If you asked each of us how our day went, today, the answer from a good part of our group would have been that it was the hardest day on the tour. But there have been so many days, where, within minutes of starting the ride, I thought there was no way I could finish the route, but somehow I just kept hammering at it and muscled through it And after the fact, it would be hard to rank one of them against the others, because the factors that make them difficult are all different. For me, yesterday would be in the top 5 most difficult.
During our dinner, last night, even though there was only a 15% chance of rain, it poured. I ran back to gather up all the electronics that were charging and to zip up the open rain flies on 6 tents. Crisis averted, but then as we went to bed, the wind kicked up and gusted all night, an omen of the day to come.
Ahead of us, this morning, were 74 mostly uphill miles with absolutely no services of any kind on the route, so we were all loaded up with extra water and very aware of how much food we were carrying to replenish our energy. We pushed out at first light, which in the central time zone was now an hour later, and immediately found ourselves peddling into a heavy headwind. I would have been happy to ride the entire day by myself at my own pace, but there’s no way I could ride into that wind by myself.
I frantically started looking for someone to ride with so we could trade off on breaking the wind. Catching up to Tom C, Erwin, and Eric, was impossible, as they were going too fast. Pedaling ahead, I ran into Tom R and Joe, who had stopped to take a photo and were riding a little slower.
The two of them ride out together each morning, but at some point, Joe kicks into his Superman gear and jettisons ahead. When Joe reached that point and rode ahead, Tom and I made a pact to ride together and trade off breaking the wind a mile at a time, and I will love him forever for hanging with me throughout the entire day. For the half of the rest of the day, this was my view, as I attempted to stay within a wheel of his bike.
The chip seal surface was bumpy and was taking a toll on our sit zones for 25 straight miles when we crossed into Presidio County, where the road hadn’t been maintained in who knows how long. For 35 morenmiles, our wrists, shoulders, and tender sit zones took a serious beating.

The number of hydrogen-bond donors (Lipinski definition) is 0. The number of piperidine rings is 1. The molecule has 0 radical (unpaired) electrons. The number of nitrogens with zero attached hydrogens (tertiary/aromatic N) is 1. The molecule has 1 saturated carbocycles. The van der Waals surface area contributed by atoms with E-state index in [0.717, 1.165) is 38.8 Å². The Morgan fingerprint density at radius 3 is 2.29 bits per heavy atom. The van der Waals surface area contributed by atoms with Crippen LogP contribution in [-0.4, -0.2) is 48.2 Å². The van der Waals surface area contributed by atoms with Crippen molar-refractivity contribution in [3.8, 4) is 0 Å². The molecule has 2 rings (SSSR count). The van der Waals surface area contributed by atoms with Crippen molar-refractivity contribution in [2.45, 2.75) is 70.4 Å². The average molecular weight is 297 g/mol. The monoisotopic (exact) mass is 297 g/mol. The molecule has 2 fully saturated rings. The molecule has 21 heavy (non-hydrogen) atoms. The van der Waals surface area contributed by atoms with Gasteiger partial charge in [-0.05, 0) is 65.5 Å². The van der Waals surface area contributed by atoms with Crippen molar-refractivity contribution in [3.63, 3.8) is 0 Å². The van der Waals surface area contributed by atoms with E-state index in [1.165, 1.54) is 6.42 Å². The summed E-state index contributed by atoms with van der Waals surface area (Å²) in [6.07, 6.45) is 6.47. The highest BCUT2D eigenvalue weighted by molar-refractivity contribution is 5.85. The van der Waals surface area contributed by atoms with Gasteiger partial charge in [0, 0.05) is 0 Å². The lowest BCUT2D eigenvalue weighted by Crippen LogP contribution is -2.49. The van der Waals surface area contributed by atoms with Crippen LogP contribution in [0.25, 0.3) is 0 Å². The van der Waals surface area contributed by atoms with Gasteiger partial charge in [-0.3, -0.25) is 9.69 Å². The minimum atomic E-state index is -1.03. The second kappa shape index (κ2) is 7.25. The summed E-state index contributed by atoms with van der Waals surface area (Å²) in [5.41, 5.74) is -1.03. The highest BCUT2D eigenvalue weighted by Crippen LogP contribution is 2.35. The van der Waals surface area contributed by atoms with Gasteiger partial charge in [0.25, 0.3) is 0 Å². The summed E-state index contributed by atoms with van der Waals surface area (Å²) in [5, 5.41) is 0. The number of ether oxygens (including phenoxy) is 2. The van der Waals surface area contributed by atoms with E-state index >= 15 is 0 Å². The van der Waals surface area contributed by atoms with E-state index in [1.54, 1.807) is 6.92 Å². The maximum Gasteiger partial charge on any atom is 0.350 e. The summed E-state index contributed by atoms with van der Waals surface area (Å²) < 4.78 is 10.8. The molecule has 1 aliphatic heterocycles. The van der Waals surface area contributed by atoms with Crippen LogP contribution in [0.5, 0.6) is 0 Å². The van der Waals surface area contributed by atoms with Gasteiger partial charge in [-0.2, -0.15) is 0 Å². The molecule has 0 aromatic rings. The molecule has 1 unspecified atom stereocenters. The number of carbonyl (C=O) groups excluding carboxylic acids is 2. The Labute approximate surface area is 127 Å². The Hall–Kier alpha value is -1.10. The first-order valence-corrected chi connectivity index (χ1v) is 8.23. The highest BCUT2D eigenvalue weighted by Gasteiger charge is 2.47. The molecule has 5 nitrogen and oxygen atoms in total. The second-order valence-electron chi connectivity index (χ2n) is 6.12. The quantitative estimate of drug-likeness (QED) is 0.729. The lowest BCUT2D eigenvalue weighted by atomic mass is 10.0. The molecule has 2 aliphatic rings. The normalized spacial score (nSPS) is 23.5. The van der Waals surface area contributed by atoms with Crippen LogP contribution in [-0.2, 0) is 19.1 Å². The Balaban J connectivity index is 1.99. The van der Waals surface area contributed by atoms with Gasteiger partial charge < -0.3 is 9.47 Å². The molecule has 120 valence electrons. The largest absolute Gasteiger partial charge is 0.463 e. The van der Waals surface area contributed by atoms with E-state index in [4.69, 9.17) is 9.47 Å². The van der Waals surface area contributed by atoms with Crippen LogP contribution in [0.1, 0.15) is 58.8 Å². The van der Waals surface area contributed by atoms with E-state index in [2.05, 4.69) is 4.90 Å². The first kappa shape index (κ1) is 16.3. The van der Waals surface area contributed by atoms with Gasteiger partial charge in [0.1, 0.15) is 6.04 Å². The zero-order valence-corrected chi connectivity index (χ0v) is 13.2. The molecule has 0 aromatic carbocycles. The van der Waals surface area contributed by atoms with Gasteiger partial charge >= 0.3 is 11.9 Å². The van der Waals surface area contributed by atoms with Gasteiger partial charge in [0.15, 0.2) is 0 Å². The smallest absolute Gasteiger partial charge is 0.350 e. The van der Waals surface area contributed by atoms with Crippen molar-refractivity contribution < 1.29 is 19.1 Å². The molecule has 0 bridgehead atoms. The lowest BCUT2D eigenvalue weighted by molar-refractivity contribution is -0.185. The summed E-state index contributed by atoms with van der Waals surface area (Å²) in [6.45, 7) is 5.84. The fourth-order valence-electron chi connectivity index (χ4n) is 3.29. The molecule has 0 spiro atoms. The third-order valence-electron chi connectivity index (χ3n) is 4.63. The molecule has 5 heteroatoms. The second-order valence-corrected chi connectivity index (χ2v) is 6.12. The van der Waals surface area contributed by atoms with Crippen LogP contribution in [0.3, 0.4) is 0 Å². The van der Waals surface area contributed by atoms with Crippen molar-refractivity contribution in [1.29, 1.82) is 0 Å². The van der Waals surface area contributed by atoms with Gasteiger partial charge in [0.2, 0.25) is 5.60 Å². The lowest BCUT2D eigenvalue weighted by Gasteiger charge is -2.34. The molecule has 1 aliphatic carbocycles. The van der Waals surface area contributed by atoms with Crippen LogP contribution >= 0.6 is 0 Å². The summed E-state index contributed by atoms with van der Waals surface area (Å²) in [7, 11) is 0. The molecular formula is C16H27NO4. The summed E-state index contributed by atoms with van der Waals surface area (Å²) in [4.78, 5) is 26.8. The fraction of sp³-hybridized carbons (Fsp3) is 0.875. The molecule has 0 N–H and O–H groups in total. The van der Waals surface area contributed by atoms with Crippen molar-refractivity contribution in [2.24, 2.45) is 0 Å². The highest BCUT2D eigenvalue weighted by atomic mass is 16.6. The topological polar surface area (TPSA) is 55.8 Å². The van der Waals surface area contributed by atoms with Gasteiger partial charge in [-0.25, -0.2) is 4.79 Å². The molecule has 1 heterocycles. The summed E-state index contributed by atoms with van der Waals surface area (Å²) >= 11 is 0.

Stopping numerous times to apply and reappply shamy cream helped, but the headwind, the grade and the bumps were conspiring against us.
About 10 miles into that last section of road, I clipped Tom’s rear wheel, as I followed him, apparently a little too closely, and me and my bike went on a collision course that for a split second was pretty scarey. The last thing to hit the ground was my helmet, and I thank the good Lord for that. I was completely decked out on the pavement with my bike laying on me while I assessed the damage: nothing broken, no concussion (I was still thinking clearly–I think), no bleeding, but a hole in the right knee of my sun legs, very minor raspberries on that knee, my right hip bone and my right shoulder, and a little scrape on my right shift lever. Am I lucky or what? (Don’t answer that. We may not agree on the correct response.) Tom lifted my bike off of me, and I layed on the pavement for another minute or so. Thank you Tom!
As we rode on, I recommitted myself to doing everything in my power to keep myself safe on this ride. That fall could have easily played out much worse, and a broken bone would have ended the ride for me. I have come way too far to not finish this ride over something as stupid as inattention, and I need to make it home safely so I can continue to be my daughter’s Mom and my grandbaby’s Grandma.
I know this is out of order, but there were a few highlights in the day, besides Tom’s sharing the load with me.
A little before the halfway point of the day we rode into the town of Valentine, which in 1881 was a Southern Pacific Railway station. At one point it had a booming population of–get this–600. When the railroad stopped passenger service to Valentine and then in 2010 relocated the train station to Van Horn, the population dropped to 134. So now the place is almost a ghost town, but the families have come together to make sure the library stays open, and it is a really cool library.
The second highlight was just a couple of miles further down the road in the middle of nowhere–the “Prada Marfa” permanent land art installation. It looks like a Prada store, I guess (I’ve never really paid attention to designer brands and stores, so I can’t be sure), but the doors are sealed shut, and I heard that the glass is bullet proof. I also heard that it is a tour bus stop on West Texas bus tours.